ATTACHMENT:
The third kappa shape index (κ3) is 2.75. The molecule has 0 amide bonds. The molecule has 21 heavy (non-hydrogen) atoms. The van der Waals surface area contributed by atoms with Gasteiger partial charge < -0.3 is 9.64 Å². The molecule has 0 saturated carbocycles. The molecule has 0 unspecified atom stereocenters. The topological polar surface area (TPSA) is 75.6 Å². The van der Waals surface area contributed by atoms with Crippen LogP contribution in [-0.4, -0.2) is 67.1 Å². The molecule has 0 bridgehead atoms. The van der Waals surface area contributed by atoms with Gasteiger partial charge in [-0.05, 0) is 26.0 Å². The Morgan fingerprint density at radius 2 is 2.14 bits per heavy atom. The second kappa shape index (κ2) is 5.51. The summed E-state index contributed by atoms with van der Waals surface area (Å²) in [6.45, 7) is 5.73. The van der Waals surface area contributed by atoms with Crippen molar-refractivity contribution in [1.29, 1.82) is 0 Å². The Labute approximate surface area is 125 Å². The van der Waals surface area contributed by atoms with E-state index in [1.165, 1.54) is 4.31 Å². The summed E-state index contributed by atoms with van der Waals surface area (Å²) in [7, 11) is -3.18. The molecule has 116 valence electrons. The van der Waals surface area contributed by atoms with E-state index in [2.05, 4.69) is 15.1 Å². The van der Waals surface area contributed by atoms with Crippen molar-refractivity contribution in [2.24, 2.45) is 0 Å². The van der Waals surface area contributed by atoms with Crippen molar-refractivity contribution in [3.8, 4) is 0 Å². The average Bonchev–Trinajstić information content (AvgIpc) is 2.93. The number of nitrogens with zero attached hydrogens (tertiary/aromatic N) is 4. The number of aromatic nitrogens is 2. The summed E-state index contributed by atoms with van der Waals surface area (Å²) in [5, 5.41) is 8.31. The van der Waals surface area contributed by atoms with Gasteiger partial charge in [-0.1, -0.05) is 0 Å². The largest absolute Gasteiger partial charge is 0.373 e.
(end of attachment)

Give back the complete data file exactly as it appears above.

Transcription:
The third kappa shape index (κ3) is 2.75. The molecule has 0 amide bonds. The molecule has 21 heavy (non-hydrogen) atoms. The van der Waals surface area contributed by atoms with Gasteiger partial charge < -0.3 is 9.64 Å². The molecule has 0 saturated carbocycles. The molecule has 0 unspecified atom stereocenters. The topological polar surface area (TPSA) is 75.6 Å². The van der Waals surface area contributed by atoms with Crippen LogP contribution in [-0.4, -0.2) is 67.1 Å². The molecule has 0 bridgehead atoms. The van der Waals surface area contributed by atoms with Gasteiger partial charge in [-0.05, 0) is 26.0 Å². The Morgan fingerprint density at radius 2 is 2.14 bits per heavy atom. The second kappa shape index (κ2) is 5.51. The summed E-state index contributed by atoms with van der Waals surface area (Å²) in [6.45, 7) is 5.73. The van der Waals surface area contributed by atoms with Crippen molar-refractivity contribution in [1.29, 1.82) is 0 Å². The Labute approximate surface area is 125 Å². The van der Waals surface area contributed by atoms with E-state index in [1.165, 1.54) is 4.31 Å². The summed E-state index contributed by atoms with van der Waals surface area (Å²) in [7, 11) is -3.18. The molecule has 116 valence electrons. The van der Waals surface area contributed by atoms with E-state index in [2.05, 4.69) is 15.1 Å². The van der Waals surface area contributed by atoms with Crippen molar-refractivity contribution in [2.24, 2.45) is 0 Å². The van der Waals surface area contributed by atoms with Crippen molar-refractivity contribution in [3.8, 4) is 0 Å². The average Bonchev–Trinajstić information content (AvgIpc) is 2.93. The number of nitrogens with zero attached hydrogens (tertiary/aromatic N) is 4. The number of aromatic nitrogens is 2. The summed E-state index contributed by atoms with van der Waals surface area (Å²) in [5, 5.41) is 8.31. The van der Waals surface area contributed by atoms with Gasteiger partial charge in [-0.1, -0.05) is 0 Å². The largest absolute Gasteiger partial charge is 0.373 e.